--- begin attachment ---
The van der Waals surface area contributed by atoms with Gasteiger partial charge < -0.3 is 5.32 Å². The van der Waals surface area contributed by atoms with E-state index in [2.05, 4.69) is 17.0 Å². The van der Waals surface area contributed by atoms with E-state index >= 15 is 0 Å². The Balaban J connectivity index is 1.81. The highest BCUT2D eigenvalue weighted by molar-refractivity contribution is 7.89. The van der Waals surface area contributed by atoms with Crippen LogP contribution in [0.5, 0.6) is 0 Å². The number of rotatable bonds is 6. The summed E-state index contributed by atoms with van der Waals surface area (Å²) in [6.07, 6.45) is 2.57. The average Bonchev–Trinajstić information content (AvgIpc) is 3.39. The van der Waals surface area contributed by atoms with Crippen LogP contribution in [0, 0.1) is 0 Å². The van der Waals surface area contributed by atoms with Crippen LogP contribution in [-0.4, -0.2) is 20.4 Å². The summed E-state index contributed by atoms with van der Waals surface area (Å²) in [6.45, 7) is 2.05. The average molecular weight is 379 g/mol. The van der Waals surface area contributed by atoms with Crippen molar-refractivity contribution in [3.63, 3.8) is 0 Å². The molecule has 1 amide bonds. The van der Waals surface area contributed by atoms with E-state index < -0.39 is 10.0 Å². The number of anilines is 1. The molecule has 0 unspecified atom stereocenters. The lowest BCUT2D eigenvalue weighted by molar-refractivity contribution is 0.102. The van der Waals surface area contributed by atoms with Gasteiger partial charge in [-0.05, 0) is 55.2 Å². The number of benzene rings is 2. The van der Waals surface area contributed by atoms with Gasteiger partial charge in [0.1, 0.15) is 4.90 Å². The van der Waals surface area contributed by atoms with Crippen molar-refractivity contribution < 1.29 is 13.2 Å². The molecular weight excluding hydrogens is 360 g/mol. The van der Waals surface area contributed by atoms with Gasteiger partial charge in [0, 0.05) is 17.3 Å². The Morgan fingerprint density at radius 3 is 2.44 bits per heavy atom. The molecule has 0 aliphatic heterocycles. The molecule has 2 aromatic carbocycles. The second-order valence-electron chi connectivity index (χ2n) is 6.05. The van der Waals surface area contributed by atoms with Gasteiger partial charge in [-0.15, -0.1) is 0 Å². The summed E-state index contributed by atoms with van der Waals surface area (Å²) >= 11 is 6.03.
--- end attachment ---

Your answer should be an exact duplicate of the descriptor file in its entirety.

The van der Waals surface area contributed by atoms with Gasteiger partial charge < -0.3 is 5.32 Å². The van der Waals surface area contributed by atoms with E-state index in [2.05, 4.69) is 17.0 Å². The van der Waals surface area contributed by atoms with E-state index >= 15 is 0 Å². The Balaban J connectivity index is 1.81. The highest BCUT2D eigenvalue weighted by molar-refractivity contribution is 7.89. The van der Waals surface area contributed by atoms with Crippen LogP contribution in [0.5, 0.6) is 0 Å². The number of rotatable bonds is 6. The summed E-state index contributed by atoms with van der Waals surface area (Å²) in [6.07, 6.45) is 2.57. The average Bonchev–Trinajstić information content (AvgIpc) is 3.39. The van der Waals surface area contributed by atoms with Crippen LogP contribution in [0, 0.1) is 0 Å². The van der Waals surface area contributed by atoms with Crippen LogP contribution in [-0.4, -0.2) is 20.4 Å². The summed E-state index contributed by atoms with van der Waals surface area (Å²) in [6.45, 7) is 2.05. The average molecular weight is 379 g/mol. The van der Waals surface area contributed by atoms with Crippen molar-refractivity contribution in [3.63, 3.8) is 0 Å². The molecule has 1 amide bonds. The van der Waals surface area contributed by atoms with E-state index < -0.39 is 10.0 Å². The number of anilines is 1. The molecule has 0 unspecified atom stereocenters. The lowest BCUT2D eigenvalue weighted by molar-refractivity contribution is 0.102. The van der Waals surface area contributed by atoms with Gasteiger partial charge in [-0.05, 0) is 55.2 Å². The number of benzene rings is 2. The van der Waals surface area contributed by atoms with Gasteiger partial charge in [0.1, 0.15) is 4.90 Å². The van der Waals surface area contributed by atoms with Crippen molar-refractivity contribution < 1.29 is 13.2 Å². The molecular weight excluding hydrogens is 360 g/mol. The van der Waals surface area contributed by atoms with Gasteiger partial charge in [0, 0.05) is 17.3 Å². The Morgan fingerprint density at radius 3 is 2.44 bits per heavy atom. The molecule has 0 aliphatic heterocycles. The molecule has 2 aromatic carbocycles. The second-order valence-electron chi connectivity index (χ2n) is 6.05. The van der Waals surface area contributed by atoms with Gasteiger partial charge in [-0.15, -0.1) is 0 Å². The summed E-state index contributed by atoms with van der Waals surface area (Å²) >= 11 is 6.03.